ASHP national survey of pharmacy practice in hospital settings: Prescribing and transcribing - 2013

Craig A. Pedersen, Philip J. Schneider, Douglas J. Scheckelhoff

Research output: Contribution to journalArticle

57 Scopus citations

Abstract

Purpose. The results of the 2013 ASHP national survey of pharmacy practice in U.S. hospital settings are presented. Methods. A stratified random sample of pharmacy directors at 1433 general and children's medical-surgical hospitals was surveyed by mail. IMS Health supplied data on hospital characteristics; the survey sample was drawn from IMS's hospital database. Results. In this national probability sample survey, the response rate was 28.9%. Drug policies developed by pharmacy and therapeutics committees continue to be an important strategy for improving prescribing. Strict formulary systems were maintained in 60.4% of hospitals, and 77% used clinical practice guidelines that included medications. Direct clinical services by pharmacists are becoming a more important way to identify and resolve medication-related problems with prescribing. Therapeutic interchange policies were used in 87.2% of hospitals, and pharmacist consultation to improve prescribing was common. Pharmacists most commonly provided consultations to prescribers for dosage adjustment (98.3%), drug information (93.2%), recommendations for antibiotic therapy (91.7%), and pharmacokinetics (91.5%). Electronic health records (EHRs) have been implemented partially or completely in most hospitals (92.6%). Computer prescriber-order-entry systems with clinical decision support were used in 65.2% of hospitals, 80% had barcode-assisted medication administration systems, 80.8% had smart infusion pumps, and 93.9% had electronic medication administration records. EHRs were used in 60.7% of outpatient clinics, with electronic prescribing to outpatient pharmacies used in 59.6% of hospitals. Pharmacists practiced in 27.1% of hospital ambulatory or primary care clinics, which is an increase from 18.1% compared with 2010. The most common service offered by pharmacists to outpatients was anticoagulation management (63.5%). The percentage of hospitals using performance metrics increased from 58.7% in 2010 to 68.7%. Conclusion. Pharmacists continue to expand their role in improving the prescribing of medications in both the hospital and outpatient settings. The adoption of EHRs and medication-use technologies has contributed to this growth.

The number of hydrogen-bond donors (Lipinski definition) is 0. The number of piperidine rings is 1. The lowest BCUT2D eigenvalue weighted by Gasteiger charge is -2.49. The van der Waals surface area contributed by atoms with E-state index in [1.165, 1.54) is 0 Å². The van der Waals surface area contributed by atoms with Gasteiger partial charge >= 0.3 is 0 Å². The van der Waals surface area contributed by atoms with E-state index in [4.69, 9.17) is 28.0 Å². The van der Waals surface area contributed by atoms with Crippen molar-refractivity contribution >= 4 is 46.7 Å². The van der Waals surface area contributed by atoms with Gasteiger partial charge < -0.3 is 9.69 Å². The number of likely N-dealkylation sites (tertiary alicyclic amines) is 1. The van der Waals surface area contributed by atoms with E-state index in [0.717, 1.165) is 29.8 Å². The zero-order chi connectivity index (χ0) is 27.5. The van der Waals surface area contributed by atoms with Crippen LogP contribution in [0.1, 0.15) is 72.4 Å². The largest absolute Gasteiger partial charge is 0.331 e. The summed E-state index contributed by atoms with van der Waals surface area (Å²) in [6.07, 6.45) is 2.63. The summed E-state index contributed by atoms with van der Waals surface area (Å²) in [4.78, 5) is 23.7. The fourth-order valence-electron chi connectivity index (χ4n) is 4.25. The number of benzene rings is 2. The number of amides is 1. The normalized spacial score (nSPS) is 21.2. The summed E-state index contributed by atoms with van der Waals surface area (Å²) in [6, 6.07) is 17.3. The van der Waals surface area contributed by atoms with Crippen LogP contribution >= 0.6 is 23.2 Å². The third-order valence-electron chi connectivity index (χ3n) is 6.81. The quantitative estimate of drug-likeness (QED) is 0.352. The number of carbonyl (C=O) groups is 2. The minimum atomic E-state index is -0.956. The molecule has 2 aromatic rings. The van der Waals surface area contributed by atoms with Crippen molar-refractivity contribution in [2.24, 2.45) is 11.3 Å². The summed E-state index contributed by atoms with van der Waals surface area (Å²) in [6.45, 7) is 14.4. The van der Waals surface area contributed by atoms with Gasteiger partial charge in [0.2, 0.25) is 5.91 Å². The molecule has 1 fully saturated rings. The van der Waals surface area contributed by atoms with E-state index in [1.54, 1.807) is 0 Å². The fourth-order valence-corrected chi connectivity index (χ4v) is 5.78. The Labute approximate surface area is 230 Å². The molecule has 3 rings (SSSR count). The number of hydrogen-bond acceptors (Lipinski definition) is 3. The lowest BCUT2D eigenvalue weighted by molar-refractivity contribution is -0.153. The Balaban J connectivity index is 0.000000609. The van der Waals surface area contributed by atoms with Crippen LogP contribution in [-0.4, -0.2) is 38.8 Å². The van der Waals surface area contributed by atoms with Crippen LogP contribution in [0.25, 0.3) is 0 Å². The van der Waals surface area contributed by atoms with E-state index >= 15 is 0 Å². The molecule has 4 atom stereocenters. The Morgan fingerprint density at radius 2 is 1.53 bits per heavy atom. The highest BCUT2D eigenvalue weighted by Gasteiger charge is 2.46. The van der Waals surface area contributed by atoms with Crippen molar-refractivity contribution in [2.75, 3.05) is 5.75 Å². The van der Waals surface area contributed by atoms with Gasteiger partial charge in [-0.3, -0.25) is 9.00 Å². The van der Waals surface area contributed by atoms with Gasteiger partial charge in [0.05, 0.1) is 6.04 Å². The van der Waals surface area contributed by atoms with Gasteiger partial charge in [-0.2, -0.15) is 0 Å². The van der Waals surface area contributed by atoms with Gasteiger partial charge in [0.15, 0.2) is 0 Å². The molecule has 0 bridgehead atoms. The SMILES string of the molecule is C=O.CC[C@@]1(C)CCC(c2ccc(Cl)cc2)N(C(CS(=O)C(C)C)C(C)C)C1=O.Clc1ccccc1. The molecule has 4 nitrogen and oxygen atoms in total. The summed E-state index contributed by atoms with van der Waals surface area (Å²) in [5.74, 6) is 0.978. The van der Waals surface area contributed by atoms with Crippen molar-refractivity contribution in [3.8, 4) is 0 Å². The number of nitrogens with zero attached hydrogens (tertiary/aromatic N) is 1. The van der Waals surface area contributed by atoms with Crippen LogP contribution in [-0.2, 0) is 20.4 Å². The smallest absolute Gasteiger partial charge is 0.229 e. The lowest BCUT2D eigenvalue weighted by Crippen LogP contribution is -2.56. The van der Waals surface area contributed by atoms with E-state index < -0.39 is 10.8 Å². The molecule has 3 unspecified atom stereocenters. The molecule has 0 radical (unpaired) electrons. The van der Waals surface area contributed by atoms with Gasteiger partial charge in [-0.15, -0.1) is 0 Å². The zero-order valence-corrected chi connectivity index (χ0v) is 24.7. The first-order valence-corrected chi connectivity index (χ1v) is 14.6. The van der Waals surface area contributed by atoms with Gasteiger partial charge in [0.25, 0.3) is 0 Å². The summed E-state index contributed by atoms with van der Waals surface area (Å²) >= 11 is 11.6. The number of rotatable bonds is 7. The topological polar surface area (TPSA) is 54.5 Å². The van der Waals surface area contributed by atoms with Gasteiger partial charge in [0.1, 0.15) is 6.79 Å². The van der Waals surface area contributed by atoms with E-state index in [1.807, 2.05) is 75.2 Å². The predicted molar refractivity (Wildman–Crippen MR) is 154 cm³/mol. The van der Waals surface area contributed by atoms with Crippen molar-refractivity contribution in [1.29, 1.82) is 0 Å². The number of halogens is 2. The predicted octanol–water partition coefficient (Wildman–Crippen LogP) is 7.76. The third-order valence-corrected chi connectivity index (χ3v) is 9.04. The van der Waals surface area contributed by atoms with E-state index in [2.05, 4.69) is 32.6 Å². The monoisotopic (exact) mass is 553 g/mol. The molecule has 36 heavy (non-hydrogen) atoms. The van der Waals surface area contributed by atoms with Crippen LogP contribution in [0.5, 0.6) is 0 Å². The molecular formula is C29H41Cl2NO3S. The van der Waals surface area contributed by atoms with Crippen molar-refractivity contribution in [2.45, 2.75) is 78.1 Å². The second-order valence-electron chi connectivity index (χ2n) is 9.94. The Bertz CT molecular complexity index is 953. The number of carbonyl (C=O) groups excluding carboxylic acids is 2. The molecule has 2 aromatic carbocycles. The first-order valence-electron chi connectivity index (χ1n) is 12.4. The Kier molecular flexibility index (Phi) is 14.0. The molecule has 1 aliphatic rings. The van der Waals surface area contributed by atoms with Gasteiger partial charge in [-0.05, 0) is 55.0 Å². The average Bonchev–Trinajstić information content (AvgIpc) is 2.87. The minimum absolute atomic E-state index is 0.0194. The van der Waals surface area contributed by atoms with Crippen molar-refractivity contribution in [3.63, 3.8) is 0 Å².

Original languageEnglish (US)
Pages (from-to)924-942
Number of pages19
JournalAmerican Journal of Health-System Pharmacy
Volume71
Issue number11
DOIs
StatePublished - Jun 1 2014

ASJC Scopus subject areas

  • Pharmacology
  • Health Policy

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